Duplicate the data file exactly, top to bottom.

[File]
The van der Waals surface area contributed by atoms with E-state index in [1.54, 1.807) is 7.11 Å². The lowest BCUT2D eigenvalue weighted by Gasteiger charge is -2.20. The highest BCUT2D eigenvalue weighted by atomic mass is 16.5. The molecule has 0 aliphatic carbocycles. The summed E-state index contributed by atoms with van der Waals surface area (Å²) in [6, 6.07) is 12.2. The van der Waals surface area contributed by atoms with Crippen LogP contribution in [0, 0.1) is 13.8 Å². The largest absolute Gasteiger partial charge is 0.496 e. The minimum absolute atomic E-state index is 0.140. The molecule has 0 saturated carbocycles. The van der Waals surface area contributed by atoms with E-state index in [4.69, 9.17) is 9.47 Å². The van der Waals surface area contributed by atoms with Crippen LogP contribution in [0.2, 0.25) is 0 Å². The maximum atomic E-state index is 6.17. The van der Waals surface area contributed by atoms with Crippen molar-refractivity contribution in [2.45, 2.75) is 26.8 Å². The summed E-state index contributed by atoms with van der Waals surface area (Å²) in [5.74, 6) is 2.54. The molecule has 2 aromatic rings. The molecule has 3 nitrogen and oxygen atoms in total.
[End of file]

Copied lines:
The van der Waals surface area contributed by atoms with E-state index in [1.54, 1.807) is 7.11 Å². The lowest BCUT2D eigenvalue weighted by Gasteiger charge is -2.20. The highest BCUT2D eigenvalue weighted by atomic mass is 16.5. The molecule has 0 aliphatic carbocycles. The summed E-state index contributed by atoms with van der Waals surface area (Å²) in [6, 6.07) is 12.2. The van der Waals surface area contributed by atoms with Crippen LogP contribution in [0, 0.1) is 13.8 Å². The largest absolute Gasteiger partial charge is 0.496 e. The minimum absolute atomic E-state index is 0.140. The molecule has 0 saturated carbocycles. The van der Waals surface area contributed by atoms with E-state index in [4.69, 9.17) is 9.47 Å². The van der Waals surface area contributed by atoms with Crippen LogP contribution in [0.2, 0.25) is 0 Å². The maximum atomic E-state index is 6.17. The van der Waals surface area contributed by atoms with Crippen molar-refractivity contribution in [2.45, 2.75) is 26.8 Å². The summed E-state index contributed by atoms with van der Waals surface area (Å²) in [5.74, 6) is 2.54. The molecule has 2 aromatic rings. The molecule has 3 nitrogen and oxygen atoms in total.